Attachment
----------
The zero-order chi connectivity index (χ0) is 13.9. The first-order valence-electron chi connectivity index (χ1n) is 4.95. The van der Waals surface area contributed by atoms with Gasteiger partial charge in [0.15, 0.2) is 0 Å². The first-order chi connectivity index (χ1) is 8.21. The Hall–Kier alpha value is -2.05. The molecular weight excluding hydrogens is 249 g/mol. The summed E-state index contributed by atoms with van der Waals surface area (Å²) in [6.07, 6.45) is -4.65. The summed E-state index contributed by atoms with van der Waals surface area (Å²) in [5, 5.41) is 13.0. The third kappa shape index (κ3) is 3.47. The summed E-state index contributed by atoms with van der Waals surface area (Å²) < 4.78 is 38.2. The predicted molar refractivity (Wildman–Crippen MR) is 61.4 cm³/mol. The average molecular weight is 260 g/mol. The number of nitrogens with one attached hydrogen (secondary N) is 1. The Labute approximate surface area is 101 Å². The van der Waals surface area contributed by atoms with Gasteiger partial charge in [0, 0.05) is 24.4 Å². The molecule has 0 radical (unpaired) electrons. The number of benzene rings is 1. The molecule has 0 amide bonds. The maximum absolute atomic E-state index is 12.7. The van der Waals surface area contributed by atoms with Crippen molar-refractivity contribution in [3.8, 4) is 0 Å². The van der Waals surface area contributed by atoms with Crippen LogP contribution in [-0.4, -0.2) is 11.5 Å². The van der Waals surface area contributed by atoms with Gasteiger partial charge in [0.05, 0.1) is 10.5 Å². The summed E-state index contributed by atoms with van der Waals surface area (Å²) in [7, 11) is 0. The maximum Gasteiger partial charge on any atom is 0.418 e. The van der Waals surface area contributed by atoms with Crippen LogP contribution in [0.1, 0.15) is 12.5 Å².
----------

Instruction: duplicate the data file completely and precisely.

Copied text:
The zero-order chi connectivity index (χ0) is 13.9. The first-order valence-electron chi connectivity index (χ1n) is 4.95. The van der Waals surface area contributed by atoms with Gasteiger partial charge in [0.15, 0.2) is 0 Å². The first-order chi connectivity index (χ1) is 8.21. The Hall–Kier alpha value is -2.05. The molecular weight excluding hydrogens is 249 g/mol. The summed E-state index contributed by atoms with van der Waals surface area (Å²) in [6.07, 6.45) is -4.65. The summed E-state index contributed by atoms with van der Waals surface area (Å²) in [5, 5.41) is 13.0. The third kappa shape index (κ3) is 3.47. The summed E-state index contributed by atoms with van der Waals surface area (Å²) < 4.78 is 38.2. The predicted molar refractivity (Wildman–Crippen MR) is 61.4 cm³/mol. The average molecular weight is 260 g/mol. The number of nitrogens with one attached hydrogen (secondary N) is 1. The Labute approximate surface area is 101 Å². The van der Waals surface area contributed by atoms with Gasteiger partial charge in [0, 0.05) is 24.4 Å². The molecule has 0 radical (unpaired) electrons. The number of benzene rings is 1. The molecule has 0 amide bonds. The maximum absolute atomic E-state index is 12.7. The van der Waals surface area contributed by atoms with Crippen molar-refractivity contribution in [3.8, 4) is 0 Å². The van der Waals surface area contributed by atoms with Crippen LogP contribution in [-0.4, -0.2) is 11.5 Å². The van der Waals surface area contributed by atoms with Gasteiger partial charge in [0.05, 0.1) is 10.5 Å². The summed E-state index contributed by atoms with van der Waals surface area (Å²) in [7, 11) is 0. The maximum Gasteiger partial charge on any atom is 0.418 e. The van der Waals surface area contributed by atoms with Crippen LogP contribution in [0.1, 0.15) is 12.5 Å².